|Year : 2019 | Volume
| Issue : 3 | Page : 138-140
Periocular lobular capillary hemangioma in adults: A clinicopathological study
Kavya Madhuri Bejjanki1, Dilip Kumar Mishra2, Swathi Kaliki1
1 Operation Eyesight Universal Institute for Eye Cancer, LV Prasad Eye Institute, Hyderabad, Telangana, India
2 Ophthalmic Pathology Laboratory, LV Prasad Eye Institute, Hyderabad, Telangana, India
|Date of Submission||11-Feb-2019|
|Date of Acceptance||14-Jul-2019|
|Date of Web Publication||30-Sep-2019|
Operation Eyesight Universal Institute for Eye Cancer, LV Prasad Eye Institute, Hyderabad - 500 034, Telangana
Source of Support: None, Conflict of Interest: None
| Abstract|| |
PURPOSE: To describe a case series of periocular lobular capillary hemangiomas in adults, outlining characteristic clinical and histopathological patterns.
MATERIALS AND METHODS: This was a retrospective case series of 16 patients with review of clinical and histopathological features.
RESULTS: Eleven male and five female patients were diagnosed with periocular lobular capillary hemangioma at a median age of 38 years (mean, 41 years; range, 21–71 years). The median tumor basal diameter was 6 mm (mean, 7 mm; range, 3–14 mm) and all were well circumscribed. They arose over the course of weeks to months and developed most commonly in the eyelid region (n = 10), followed by the conjunctiva (n = 6). Excisional biopsy of the lesion was done in all cases. On histopathology, the tumors were composed of repeating units of capillary-sized lobules lined by plump endothelial cells. Lesion recurrence was noted in one case.
CONCLUSION: Lobular capillary hemangiomas are common benign vascular tumors of periocular region in adults. Clinicohistopathological features and clinical presentation of these lesions are distinctive. Excisional biopsy was curative with recurrence noted rarely.
Keywords: Capillary hemangioma, conjunctiva, eye, eyelid, lobular capillary hemangioma, pyogenic granuloma
|How to cite this article:|
Bejjanki KM, Mishra DK, Kaliki S. Periocular lobular capillary hemangioma in adults: A clinicopathological study. Middle East Afr J Ophthalmol 2019;26:138-40
|How to cite this URL:|
Bejjanki KM, Mishra DK, Kaliki S. Periocular lobular capillary hemangioma in adults: A clinicopathological study. Middle East Afr J Ophthalmol [serial online] 2019 [cited 2020 Nov 1];26:138-40. Available from: http://www.meajo.org/text.asp?2019/26/3/138/268249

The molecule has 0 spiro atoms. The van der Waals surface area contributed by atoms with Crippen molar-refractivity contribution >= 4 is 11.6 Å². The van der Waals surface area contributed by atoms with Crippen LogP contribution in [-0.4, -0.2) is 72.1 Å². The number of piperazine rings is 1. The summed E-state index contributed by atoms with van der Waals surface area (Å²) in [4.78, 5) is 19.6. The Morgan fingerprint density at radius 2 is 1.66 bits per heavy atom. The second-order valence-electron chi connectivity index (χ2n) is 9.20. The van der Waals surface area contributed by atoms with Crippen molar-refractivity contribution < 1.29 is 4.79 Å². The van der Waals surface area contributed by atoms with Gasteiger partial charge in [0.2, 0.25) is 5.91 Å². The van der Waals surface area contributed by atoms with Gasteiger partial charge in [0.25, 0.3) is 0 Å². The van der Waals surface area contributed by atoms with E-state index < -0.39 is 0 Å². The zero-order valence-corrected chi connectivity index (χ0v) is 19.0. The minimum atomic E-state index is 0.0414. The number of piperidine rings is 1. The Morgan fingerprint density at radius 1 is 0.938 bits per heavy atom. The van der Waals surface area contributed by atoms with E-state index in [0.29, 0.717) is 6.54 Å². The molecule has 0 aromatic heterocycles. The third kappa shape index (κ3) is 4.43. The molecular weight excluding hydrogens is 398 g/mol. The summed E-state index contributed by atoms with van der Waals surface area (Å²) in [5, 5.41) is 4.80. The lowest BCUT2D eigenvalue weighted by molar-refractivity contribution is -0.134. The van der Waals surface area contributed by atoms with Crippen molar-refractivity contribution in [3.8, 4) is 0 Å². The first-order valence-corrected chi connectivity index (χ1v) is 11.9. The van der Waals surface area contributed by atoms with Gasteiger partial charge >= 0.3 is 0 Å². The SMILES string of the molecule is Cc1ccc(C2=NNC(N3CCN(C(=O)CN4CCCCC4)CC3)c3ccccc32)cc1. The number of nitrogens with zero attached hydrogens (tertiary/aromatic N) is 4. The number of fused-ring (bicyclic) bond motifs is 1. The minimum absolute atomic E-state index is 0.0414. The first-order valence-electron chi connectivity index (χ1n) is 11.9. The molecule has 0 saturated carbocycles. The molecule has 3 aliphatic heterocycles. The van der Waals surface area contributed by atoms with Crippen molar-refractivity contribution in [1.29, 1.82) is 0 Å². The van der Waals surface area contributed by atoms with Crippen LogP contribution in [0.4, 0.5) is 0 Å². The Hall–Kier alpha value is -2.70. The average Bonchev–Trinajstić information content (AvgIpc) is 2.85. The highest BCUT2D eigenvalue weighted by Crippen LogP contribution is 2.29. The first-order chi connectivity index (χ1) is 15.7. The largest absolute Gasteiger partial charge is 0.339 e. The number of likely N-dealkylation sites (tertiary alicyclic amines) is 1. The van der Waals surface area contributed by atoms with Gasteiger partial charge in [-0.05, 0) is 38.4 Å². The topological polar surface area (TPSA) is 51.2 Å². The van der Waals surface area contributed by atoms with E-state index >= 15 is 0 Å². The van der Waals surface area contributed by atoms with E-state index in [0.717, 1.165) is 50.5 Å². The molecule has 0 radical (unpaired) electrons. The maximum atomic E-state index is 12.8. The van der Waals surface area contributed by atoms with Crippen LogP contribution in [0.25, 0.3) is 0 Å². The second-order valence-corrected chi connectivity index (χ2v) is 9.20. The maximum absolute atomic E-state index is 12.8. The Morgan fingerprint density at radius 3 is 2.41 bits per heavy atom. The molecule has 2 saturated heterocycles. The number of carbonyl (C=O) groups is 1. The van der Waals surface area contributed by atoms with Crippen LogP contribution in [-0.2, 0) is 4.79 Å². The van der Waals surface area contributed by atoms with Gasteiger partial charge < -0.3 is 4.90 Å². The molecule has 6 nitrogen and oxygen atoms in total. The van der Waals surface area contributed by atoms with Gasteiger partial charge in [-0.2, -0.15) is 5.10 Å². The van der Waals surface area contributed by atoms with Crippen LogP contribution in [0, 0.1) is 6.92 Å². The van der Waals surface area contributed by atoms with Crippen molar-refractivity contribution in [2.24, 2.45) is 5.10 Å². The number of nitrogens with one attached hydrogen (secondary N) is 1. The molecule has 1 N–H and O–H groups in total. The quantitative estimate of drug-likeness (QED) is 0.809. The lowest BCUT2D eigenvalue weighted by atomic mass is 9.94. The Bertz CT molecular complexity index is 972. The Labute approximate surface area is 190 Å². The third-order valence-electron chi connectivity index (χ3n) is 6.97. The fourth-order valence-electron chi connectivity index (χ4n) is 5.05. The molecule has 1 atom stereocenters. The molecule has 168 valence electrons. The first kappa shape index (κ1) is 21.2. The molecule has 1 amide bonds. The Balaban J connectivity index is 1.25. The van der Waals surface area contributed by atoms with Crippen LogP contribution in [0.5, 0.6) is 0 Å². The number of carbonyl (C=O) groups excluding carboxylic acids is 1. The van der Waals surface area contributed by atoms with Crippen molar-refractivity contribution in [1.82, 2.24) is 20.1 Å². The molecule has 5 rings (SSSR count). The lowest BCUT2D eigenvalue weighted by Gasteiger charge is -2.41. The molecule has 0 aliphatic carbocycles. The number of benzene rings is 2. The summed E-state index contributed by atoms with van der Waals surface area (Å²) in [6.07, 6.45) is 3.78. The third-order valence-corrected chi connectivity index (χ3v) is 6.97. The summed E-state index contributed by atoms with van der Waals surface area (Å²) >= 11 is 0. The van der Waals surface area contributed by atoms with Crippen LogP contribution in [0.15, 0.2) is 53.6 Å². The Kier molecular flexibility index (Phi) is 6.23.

| Introduction|| |
Lobular capillary hemangioma is a common benign vascular tumor. Pyogenic granuloma has been subsumed into the category of lobular capillary hemangioma, with distinctive clinical and histomorphological features. In this report, we review 16 acquired periocular lobular capillary hemangiomas in adults with histopathological correlation.
| Materials And Methods|| |
This was a retrospective study conducted at the Operation Eyesight Universal Institute for Eye Cancer, L V Prasad Eye Institute, Hyderabad, Telangana, India. Institutional review board approval was obtained for the study. The report adhered to the ethical principles outlined in the Declaration of Helsinki as amended in 2013. All adult cases (>16 years) with histopathology confirmed diagnosis of lobular capillary hemangioma from May 2013 to May 2018 were included in the study. Those with inadequate data or lack of histopathology correlation were excluded from the study.
The data extracted from the medical records included age at presentation, gender, location of tumor, presence of local stimulants, and clinical diagnosis. Final histopathology diagnosis of each case was recorded from the histopathology records. The correlation between clinical and histopathology diagnoses was also reviewed.
| Results|| |
Of 16 cases included in the study, 11 were male and 5 were female with a mean age of 41 years (median, 38 years; range, 21–71 years). No patient had a history of pain, trauma, prior surgery, or systemic vascular disease. The mean duration of symptoms was 2 months. All eyelid lesions originated from the upper eyelid. Of the 6 conjunctival lesions [Figure 1], nasal quadrant (n = 4, 67%) was commonly involved, followed by temporal quadrant (n = 2, 33%). The mean tumor basal diameter was 7 mm (median, 6 mm; range, 3–14 mm). Of the 16 lesions, 10 (62%) developed in the eyelid [Figure 1] and 6 (38%) in the conjunctiva. Pedunculated lesions were seen in 88% (n = 14) of the patients, whereas the lesions were sessile in 12% (n = 2) of the patients. All the patients underwent excisional biopsy of the lesions. Recurrence was noted in 1 (6%) patient after 6 months who had undergone excision of three lesions.
|Figure 1: Eyelid and conjunctival lobular capillary hemangioma, (a) lobular capillary hemangioma arising from the upper eyelid of an adult male, who underwent excisional biopsy, (b) histopathology of excised specimen showing small caliber proliferating blood vessels (yellow arrow) filled with blood and adjacent stroma showing inflammatory cells, (c) lobular capillary hemangioma arising from the conjunctiva of an adult female, who underwent excisional biopsy, (d) histopathology of excised specimen showing small caliber proliferating blood vessels (yellow arrow) filled with blood separated by fibrocollagenous tissue|